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If the other person has absolutely zero chance of anything other than sex happening you should let them know upfront. Doesn't matter if you are gay, bi, straight or whatever.
That said, my experience mirrors the authors. Biguys who will have a fling with you, but not tell you up front that is all it will ever be because they are only emotionally attracted to women.
That's fine. But that should be put on the table up front.
Honestly, I'll probably end up rounding up to lesbian if/when I end up in a longterm relationship. Because while I AM bisexual, it's really so much easier to round... but then there's the problem of contributing to bisexual erasure... IDK.
I still like the old Kinsey scale:
1 = completely heterosexual
6 = completely homosexual
Everything in between is on a sliding scale of bisexuality, leaning somewhat more to one end or the other. People are rarely perfectly in the middle.
This perfectly covers our juicy bony hobbyist, for example. He's a 2 or 3 on the scale sexually, and a 1 romantically.
This seems easier to digest than Ochs.
Just as Dan makes the distinction that non-monogamy is largely a male thing, not a Gay thing, I’d say the same about decoupling emotional and physical intimacy: a male not Bi thing. Hell I’d say that the greatest transgressors—by sheer number—are Straight men. [Granted, that is largely irrelevant to Gay men, but condolences, ladies.]
Part of the problem [I'm not trying to make excuses for sheer irresponsibility or callousness] is clumsy terminology. Our culture—even queer culture—doesn’t have quite the right words or concepts yet for people who are neither straight nor gay. That space between the poles seems to be a multi-variable spectrum, but we mostly have just the one word: Bisexual.
Two Gay men have a reasonable assumption that sex and love might coincide [in doing so they still risk non-reciprocation], but a Gay man can’t necessarily make the same assumption about a Bi man because unless they talk about it, it is unclear what kind of Bi he is.
The harm of this poverty of terminology is not limited to the fucked-and-left Gay men. It is exactly what Bisexuals are often hurt by. The LW quoted as not knowing if he, “technically classif[ies] as a bisexual," is an example. The speculative point-scoring from Dan’s recent Tom Daley posts is another [no matter if he is Gay or Bi]. Hell, I’ve had to deal with whether I “get” to “legitimately” participate in Pride.
That accusitory attitude, the what is s/he really speculation, is the kind of environment that denies people the right to their own identity and/or the process of figuring out their identity. For many people who are not a Kinsey 0 or 6, coming out is often not so simple [which is not to say easy] as just declaring an unambiguous orientation. When that is met with suspicion, sometimes hostility—even from the queer community—that can shove people back into the closet.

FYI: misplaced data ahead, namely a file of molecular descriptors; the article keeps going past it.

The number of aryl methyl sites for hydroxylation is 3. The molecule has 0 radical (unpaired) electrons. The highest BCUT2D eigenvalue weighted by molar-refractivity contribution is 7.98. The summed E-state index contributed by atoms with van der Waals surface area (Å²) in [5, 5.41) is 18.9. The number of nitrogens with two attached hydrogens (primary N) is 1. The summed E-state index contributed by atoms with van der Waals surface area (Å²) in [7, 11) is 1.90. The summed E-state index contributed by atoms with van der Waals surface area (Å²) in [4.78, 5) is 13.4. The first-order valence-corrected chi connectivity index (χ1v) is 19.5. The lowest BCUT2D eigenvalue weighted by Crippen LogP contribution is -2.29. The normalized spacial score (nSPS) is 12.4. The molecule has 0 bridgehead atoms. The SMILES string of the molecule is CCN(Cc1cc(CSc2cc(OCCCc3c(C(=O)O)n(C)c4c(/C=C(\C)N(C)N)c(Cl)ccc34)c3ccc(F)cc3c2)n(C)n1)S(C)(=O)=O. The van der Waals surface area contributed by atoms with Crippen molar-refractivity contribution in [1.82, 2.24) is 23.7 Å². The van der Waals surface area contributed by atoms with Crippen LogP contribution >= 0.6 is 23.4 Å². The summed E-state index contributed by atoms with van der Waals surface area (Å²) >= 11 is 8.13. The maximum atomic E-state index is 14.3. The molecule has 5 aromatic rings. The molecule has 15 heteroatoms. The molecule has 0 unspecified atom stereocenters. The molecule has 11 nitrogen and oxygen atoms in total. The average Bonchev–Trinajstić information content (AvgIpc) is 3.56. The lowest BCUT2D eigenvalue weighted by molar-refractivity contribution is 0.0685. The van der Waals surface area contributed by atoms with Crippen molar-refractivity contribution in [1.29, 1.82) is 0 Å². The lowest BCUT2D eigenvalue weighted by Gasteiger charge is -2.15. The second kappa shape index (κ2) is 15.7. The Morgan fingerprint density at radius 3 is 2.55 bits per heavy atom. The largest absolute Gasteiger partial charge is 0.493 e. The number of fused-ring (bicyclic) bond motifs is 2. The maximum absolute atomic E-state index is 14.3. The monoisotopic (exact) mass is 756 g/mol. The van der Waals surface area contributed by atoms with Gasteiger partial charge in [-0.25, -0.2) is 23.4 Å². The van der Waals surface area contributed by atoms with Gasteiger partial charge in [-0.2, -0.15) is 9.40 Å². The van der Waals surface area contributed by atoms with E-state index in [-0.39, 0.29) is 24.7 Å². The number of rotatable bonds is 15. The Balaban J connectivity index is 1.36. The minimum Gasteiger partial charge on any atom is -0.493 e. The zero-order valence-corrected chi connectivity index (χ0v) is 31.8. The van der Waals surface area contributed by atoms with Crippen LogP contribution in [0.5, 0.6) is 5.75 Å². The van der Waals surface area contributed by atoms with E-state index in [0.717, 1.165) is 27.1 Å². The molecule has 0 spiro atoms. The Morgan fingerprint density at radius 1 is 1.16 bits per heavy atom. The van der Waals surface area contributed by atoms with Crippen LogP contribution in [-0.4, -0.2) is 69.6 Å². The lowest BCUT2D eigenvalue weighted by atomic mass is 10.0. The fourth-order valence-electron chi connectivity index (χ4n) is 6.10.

Many Gays and Lesbians know exactly what that denial of orientation is like. Oh, he just hasn’t met the right girl. She just needs a good dicking. Yet some turn right around and do the same to Bis. Additionally, Bisexuals can get that from both sides, and few Homosexuals have to deal with a lover being suspicious of their real orientation.
I fully support the distinction between sexual orientation and amorous orientation, and hope that the future will be a place where that is a commonly understood distinction. While that isn't exclusively a Bi thing, it does most often come into play in Bi [and Asexual] contexts. I’ll even agree that—until we have better vocabulary or social understanding—it especially behooves Bisexuals [and Asexuals] to be clear about what they are available for vis-à-vis love/sex.
However, it is also incumbent upon Gays and Lesbians [as people who should know better] to accept the validity of those who are somewhere in between the poles. Not only because we deserve it, but because we might want to fuck you, and we might fall in love with you.
We’ll tell you who we are, if you’ll believe what we say.
When you get straight men to do this, get back to me. The lack of communication isn't a bi thing, it's an American male thing.
My experience is that assumptions about what flings mean vary by culture (some presume serious unless a talk, some presume serious only if a talk), but it's more likely men who want just flings but don't communicate it in all cultures bc they are worried it will stop the sex.
If A thinks B might offer to fulfill A's kink, it's very rare that A mentions up front, "by the way, I'm not available for a romantic relationship." Even people who would prefer to combine kink & romance usually have much higher standards for dating than for getting their kink on.
I don't see this as a gender division so much as wishful-thinking on both sides. A is hoping B is into the act for its own sake (but doesn't want to risk losing out on the kink by checking), and B is hoping A might be romantically interested (but doesn't want to risk seeming over eager by checking).
Mr. ven @13, thank you for the approbation. And you are right that to avoid unseemly cocksureness, there should have been a parenthetical y'know, if you're into that, but I felt it would have wobbled the landing.